Traveling is a pleasure, but it can become a nightmare when our luggage is damaged. Fortunately, everything works out.
If you just arrived from a airplane trip, the best thing is not to leave the airport, despite having seven days to complain on flights within the European Union or internationally. Take your boarding pass or booking reference number and go to the airline counter.
You will need to complete the Baggage Claim form or the Property Irregularity Report (PIR).
You will likely be told to do this when you report the damage in person, but some airlines also make the forms available online.
Pay attention to the items you left in your suitcase.
Not all are covered by carriers – valuable and/or fragile items, such as jewelry, computer equipment, cameras or photographic material, mobile phones, etc. – who can refuse any responsibility.
It’s worth spending some time arguing if you’re right on your side.
The rules change if travel by bus. The law provides compensation for damage to your baggage, but the probability of seeing your bag returned is less. Possibly with the help of surveillance cameras to prove that it was in the trunk intact.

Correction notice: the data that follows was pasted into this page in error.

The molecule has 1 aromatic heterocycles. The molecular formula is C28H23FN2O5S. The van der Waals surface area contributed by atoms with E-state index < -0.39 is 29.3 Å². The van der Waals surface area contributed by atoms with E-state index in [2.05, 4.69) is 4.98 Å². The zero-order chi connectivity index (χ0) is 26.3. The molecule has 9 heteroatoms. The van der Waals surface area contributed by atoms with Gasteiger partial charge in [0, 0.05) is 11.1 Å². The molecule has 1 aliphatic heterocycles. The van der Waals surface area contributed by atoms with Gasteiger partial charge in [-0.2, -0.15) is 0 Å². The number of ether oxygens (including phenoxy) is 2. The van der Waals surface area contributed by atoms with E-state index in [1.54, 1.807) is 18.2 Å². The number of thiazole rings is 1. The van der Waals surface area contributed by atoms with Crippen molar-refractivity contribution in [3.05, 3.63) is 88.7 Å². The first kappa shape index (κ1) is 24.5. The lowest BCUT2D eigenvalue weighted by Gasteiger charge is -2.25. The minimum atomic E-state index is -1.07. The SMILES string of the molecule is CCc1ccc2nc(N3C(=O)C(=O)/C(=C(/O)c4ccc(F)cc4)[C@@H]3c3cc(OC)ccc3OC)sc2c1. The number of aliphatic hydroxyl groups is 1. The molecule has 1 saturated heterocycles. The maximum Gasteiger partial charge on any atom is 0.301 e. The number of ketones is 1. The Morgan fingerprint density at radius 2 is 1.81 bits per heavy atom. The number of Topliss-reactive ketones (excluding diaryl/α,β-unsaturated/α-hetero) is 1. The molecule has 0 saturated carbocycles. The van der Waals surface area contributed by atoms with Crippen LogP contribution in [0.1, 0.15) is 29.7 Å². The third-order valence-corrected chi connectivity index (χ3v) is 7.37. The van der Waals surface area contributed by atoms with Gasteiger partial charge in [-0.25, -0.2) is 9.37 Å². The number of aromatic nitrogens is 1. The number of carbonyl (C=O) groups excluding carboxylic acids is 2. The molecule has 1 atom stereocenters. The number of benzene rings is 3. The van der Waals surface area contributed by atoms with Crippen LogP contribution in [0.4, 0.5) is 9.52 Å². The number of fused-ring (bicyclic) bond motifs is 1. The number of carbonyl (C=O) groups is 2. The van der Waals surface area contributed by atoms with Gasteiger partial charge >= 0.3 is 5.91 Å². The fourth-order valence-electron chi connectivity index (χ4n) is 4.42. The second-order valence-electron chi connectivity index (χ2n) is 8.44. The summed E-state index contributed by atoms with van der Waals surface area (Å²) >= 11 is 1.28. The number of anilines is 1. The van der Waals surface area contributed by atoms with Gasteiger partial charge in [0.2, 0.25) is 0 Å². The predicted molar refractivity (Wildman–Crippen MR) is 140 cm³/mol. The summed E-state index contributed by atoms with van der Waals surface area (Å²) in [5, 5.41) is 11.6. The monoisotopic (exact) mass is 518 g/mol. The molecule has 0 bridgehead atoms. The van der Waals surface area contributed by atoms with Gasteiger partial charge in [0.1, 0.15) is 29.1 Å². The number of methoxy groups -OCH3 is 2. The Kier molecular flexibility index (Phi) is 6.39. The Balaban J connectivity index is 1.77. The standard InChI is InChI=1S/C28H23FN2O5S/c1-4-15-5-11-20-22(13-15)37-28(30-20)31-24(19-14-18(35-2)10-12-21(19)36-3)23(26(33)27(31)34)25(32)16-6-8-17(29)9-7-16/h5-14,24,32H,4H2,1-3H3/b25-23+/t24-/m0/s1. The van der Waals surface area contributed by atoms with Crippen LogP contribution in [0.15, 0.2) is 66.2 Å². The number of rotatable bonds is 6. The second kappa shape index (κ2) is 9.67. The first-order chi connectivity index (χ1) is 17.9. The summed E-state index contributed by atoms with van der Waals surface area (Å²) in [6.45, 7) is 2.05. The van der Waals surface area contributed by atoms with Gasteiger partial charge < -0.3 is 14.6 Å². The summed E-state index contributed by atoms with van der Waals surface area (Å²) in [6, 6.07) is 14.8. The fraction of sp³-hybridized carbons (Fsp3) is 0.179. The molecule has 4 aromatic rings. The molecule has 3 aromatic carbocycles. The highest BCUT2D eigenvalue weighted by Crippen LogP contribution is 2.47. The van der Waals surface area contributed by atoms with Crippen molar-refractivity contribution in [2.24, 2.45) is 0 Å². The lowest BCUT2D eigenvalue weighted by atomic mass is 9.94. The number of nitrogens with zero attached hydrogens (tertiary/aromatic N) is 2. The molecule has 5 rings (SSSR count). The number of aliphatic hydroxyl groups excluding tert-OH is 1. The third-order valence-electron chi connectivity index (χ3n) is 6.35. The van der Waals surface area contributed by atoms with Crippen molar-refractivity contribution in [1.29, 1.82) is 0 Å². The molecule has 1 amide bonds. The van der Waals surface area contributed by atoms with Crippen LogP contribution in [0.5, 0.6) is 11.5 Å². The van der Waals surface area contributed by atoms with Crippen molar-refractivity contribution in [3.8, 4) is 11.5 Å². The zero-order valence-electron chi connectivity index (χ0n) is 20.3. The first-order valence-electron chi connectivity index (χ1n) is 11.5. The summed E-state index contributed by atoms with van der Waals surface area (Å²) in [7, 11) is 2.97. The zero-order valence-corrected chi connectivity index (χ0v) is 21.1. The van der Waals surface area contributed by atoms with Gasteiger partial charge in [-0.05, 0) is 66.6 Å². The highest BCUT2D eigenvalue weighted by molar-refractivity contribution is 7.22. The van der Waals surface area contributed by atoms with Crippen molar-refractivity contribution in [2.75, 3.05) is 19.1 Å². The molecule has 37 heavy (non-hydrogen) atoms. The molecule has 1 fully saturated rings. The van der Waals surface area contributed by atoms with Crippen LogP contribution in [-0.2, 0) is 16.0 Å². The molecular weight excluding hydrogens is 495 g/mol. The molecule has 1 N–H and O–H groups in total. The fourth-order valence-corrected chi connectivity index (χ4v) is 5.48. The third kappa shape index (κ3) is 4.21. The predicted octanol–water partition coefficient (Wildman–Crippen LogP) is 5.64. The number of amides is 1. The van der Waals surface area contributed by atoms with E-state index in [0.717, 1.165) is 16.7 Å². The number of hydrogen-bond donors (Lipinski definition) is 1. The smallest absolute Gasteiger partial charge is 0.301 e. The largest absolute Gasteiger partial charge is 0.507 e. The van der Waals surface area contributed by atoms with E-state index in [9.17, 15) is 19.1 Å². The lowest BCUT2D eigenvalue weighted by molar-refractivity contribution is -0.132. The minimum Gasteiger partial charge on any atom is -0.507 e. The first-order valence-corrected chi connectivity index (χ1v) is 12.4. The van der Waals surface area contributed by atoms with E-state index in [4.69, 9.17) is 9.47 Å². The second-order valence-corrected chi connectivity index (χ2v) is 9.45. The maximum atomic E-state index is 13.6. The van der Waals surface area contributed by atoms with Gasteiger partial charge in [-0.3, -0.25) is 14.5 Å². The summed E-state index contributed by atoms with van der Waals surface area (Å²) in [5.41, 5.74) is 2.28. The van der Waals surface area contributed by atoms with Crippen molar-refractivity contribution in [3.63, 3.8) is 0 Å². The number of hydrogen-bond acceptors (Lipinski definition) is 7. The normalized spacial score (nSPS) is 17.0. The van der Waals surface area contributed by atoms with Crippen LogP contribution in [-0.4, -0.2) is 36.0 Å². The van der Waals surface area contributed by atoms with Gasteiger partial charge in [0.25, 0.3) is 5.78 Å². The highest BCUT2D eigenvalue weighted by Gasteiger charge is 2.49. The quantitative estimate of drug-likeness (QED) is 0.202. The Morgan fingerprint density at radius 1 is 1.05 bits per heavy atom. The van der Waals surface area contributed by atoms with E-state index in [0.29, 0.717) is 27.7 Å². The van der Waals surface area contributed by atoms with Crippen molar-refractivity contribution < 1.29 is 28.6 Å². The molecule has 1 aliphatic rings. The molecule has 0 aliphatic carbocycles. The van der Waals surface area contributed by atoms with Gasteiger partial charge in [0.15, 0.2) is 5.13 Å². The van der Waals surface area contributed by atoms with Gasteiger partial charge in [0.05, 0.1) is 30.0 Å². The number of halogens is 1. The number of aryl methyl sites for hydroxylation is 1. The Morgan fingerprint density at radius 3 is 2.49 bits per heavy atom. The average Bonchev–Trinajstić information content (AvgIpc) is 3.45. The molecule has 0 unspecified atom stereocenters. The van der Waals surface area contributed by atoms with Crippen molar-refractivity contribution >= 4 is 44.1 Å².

If you’re worried, it’s best to check the conditions before you travel. You can always check your luggage. Pay but obliges the operator to be responsible.
On trains, the company is not even responsible for the luggage as it does not have a dispatch service. So if you lose sight of the suitcase, the responsibility is yours.
However, CP allows the passenger to carry portable volumes with them. The rules and conditions for the transport of portable volumes are regulated in points 1 and 2 of Article 9 of DL 58/2008, in its current wording, and “Passengers are responsible for guarding and monitoring their hand volumes (…)”
At the end of the line there is always a Arbitration Center to help you. Search the Internet. There are several across the country and, most importantly, they are free.
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